Samson Young, who has a doctorate in computer music and composition from Princeton University, is making his presence felt; the artist is representing Hong Kong at this years Venice Biennale and making waves in Manchester with a new five-part radio series. One of Two Stories, or Both (Field Bagatelles) will be broadcast live from Old Granada Studios (30 June-4 July), weaving songs, poetry and oral histories evoking mythic tales of 17th-century Chinese travellers bound for Europe. Young will unveil a sound and video installation at the Centre for Chinese Contemporary Art (7-16 July) that explores the relationship between the UK and China since Hong Kong was handed back to the Chinese authorities in 1997.   

Protesters target Dutch firm involved in removal of 550-year-old tomb from ancient town of Hasankeyf

The ancient town of Hasankeyf on the Tigris River in Turkey (Photo: Senol Demir/Flickr)
Protests against the flooding of an ancient town on the Tigris River have moved to the headquarters of the Dutch firm involved in removing monuments from the site. The town of Hasankeyf, with its origins in a 12,000-year-old settlement on the banks of the river in south eastern Turkey, has become a cause celebre for conservationists since the start of construction on the giant Ilisu Dam.

A small group of activists have been protesting at the Dutch company Bresser in 's-Gravendeel, near Rotterdam, against what they claim is the firms vital role in the removal of a 550-year-old, 1,100 tonne medieval tomb last month.

The tomb of Zeynel Bey, killed in battle with the Ottomans in 1473, was moved on a special wheeled platform around two kilometres to New Hasankeyf, the settlement that Turkish authorities are building to rehouse displaced people. Further monuments, including the gate to Hasankeyfs castle, a monastery, a mausoleum, and a bath are set for removal, it is reported. 

Europa Nostra, the European heritage association, this week condemned the tombs removal without sufficient consultation or documentation, and warned of risks to the towns 12th-century medieval bridge, 15th-century mosque complex and the tombs of the Ayyubid Sultan Sleyman and the Imam Abdullah. Hasankeyfs flooding would destroy evidence for one of the oldest organised human settlements ever discovered, says the board of Europa Nostra in a statement. 

The $1.1bn Ilisu Dam hydroelectric project, the biggest in Turkeys history, was first planned in the 1950s, but legal battles delayed the start of work until 2006. The dam will deliver much-needed power generation and improve local irrigation, the Turkish authorities say.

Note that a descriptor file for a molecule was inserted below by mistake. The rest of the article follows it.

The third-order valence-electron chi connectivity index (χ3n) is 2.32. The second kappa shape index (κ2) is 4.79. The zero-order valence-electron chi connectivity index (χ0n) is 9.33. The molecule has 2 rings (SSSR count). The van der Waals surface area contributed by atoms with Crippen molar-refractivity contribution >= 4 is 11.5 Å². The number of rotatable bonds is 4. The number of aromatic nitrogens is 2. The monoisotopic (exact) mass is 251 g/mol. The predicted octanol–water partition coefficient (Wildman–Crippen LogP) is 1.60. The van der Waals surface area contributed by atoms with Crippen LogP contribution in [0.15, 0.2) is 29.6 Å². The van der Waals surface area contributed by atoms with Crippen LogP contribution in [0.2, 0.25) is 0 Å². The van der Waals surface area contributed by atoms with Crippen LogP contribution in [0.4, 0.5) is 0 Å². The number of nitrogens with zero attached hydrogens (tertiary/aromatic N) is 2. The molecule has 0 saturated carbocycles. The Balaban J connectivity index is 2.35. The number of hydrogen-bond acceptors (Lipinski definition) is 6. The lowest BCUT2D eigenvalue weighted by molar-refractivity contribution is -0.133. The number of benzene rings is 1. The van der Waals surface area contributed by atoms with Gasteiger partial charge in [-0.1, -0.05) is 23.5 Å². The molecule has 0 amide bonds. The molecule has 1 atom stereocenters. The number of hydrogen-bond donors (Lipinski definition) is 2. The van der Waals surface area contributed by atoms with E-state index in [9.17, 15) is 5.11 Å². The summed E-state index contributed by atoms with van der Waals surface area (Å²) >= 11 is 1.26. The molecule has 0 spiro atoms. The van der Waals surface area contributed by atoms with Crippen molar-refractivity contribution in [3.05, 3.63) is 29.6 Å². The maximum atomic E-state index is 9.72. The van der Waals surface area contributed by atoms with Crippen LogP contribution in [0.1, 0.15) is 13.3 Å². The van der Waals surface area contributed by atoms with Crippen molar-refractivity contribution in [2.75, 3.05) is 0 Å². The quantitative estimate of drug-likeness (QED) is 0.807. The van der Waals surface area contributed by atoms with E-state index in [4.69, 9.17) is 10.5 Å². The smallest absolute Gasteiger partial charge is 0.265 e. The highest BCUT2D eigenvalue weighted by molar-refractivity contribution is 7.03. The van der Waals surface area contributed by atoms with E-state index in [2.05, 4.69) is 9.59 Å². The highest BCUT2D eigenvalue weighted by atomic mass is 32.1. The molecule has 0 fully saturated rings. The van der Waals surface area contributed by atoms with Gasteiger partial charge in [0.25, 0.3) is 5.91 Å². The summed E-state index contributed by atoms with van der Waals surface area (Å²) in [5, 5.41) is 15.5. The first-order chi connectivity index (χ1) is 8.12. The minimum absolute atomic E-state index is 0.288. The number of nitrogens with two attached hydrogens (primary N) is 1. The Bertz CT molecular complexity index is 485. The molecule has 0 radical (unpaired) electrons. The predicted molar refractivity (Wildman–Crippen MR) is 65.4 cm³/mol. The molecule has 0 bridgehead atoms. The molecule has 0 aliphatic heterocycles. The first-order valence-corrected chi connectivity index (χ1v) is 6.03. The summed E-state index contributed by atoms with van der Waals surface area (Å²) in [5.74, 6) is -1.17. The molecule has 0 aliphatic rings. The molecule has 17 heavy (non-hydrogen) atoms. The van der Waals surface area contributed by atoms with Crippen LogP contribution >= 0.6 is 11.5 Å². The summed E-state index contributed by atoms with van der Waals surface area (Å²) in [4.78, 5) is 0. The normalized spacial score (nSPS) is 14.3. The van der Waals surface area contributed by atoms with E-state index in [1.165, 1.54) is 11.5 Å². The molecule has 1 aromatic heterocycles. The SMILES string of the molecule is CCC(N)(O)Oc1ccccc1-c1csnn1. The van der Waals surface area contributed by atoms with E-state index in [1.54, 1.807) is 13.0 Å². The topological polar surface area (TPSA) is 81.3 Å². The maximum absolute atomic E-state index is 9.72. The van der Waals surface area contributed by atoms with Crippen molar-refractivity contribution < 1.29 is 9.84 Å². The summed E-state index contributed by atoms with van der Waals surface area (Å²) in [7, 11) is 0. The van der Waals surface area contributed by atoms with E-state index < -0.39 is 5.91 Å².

Official government figures estimate 15,000 people will need to be resettled, but activists put the figure closer to 100,000. The local government has promised the new township will have 710 new homes and 150 workplaces, and says it has the potential to be a major tourist attraction. 

In the Turkish city of Gaziantep, a 90,000 sq. ft museum houses extraordinary mosaics from the Roman city of Zeugma, rescued in a dramatic operation as the site was flooded by a dam across the Euphrates in the early 2000s. Security fears, however, have put Gaziantep, 30 miles from the Syrian border, off limits to most tourists. 

Howard Hodgkin’s 50 years of travels to India revealed in Hepworth Wakefield show

An installation view of Howard Hodgkin's From the House of Bhupen Khakhar (1975-76) at Hepworth Wakefield
When Howard Hodgkin died in March this year, he had already helped plan his exhibition Painting India (1 July-8 October) at the Hepworth Wakefield in great detail. The country that inspired the paintings in the show was of enormous significance to him; and the exhibition seems to have gained a corresponding importance. It is the first to gather a broad range of his paintings capturing his Indian memories and experiences.

Hodgkin had given detailed instructions to Eleanor Clayton, the shows curator. These included how to hang the pictures. He came to see the Stanley Spencer show which I also curated, which had about twice as many paintings, she recalls, and perhaps thats why one of the first things he said to me was: You will make sure that the paintings have enough space. He said that when the paintings are too close together they fight with each other.

Hodgkin had also expressed delight at the light-filled rooms in the David Chipperfield-designed building and urged Clayton to exploit their luminosity. He had pointed her and her team in the direction of his best Indian-themed works, some long unseen, one even suspected to be lost. And he had promised to deliver recent works made in Bombay. That the Hepworth has followed his wishes to a T and created a beautiful, revelatory show makes it all the more heart-breaking, as the Hepworths director Simon Wallis puts it, that Hodgkin could not see the results.